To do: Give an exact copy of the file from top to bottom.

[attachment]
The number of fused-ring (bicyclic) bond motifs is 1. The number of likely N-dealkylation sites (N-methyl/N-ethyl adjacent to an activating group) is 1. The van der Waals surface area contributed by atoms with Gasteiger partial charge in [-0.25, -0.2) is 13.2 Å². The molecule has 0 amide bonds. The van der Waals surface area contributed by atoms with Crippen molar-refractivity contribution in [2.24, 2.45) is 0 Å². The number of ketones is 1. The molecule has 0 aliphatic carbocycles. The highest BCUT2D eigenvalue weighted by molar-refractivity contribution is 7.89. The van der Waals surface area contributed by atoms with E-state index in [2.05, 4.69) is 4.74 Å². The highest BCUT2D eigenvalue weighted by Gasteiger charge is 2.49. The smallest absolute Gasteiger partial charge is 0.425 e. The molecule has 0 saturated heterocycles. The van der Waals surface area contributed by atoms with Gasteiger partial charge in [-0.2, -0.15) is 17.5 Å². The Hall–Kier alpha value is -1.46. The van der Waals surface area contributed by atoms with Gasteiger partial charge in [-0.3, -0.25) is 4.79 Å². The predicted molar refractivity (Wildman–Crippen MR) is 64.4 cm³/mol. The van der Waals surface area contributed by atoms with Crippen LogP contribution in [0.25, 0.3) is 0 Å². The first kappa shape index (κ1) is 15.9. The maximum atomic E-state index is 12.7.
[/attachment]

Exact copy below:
The number of fused-ring (bicyclic) bond motifs is 1. The number of likely N-dealkylation sites (N-methyl/N-ethyl adjacent to an activating group) is 1. The van der Waals surface area contributed by atoms with Gasteiger partial charge in [-0.25, -0.2) is 13.2 Å². The molecule has 0 amide bonds. The van der Waals surface area contributed by atoms with Crippen molar-refractivity contribution in [2.24, 2.45) is 0 Å². The number of ketones is 1. The molecule has 0 aliphatic carbocycles. The highest BCUT2D eigenvalue weighted by molar-refractivity contribution is 7.89. The van der Waals surface area contributed by atoms with E-state index in [2.05, 4.69) is 4.74 Å². The highest BCUT2D eigenvalue weighted by Gasteiger charge is 2.49. The smallest absolute Gasteiger partial charge is 0.425 e. The molecule has 0 saturated heterocycles. The van der Waals surface area contributed by atoms with Gasteiger partial charge in [-0.2, -0.15) is 17.5 Å². The Hall–Kier alpha value is -1.46. The van der Waals surface area contributed by atoms with Gasteiger partial charge in [-0.3, -0.25) is 4.79 Å². The predicted molar refractivity (Wildman–Crippen MR) is 64.4 cm³/mol. The van der Waals surface area contributed by atoms with Crippen LogP contribution in [0.25, 0.3) is 0 Å². The first kappa shape index (κ1) is 15.9. The maximum atomic E-state index is 12.7.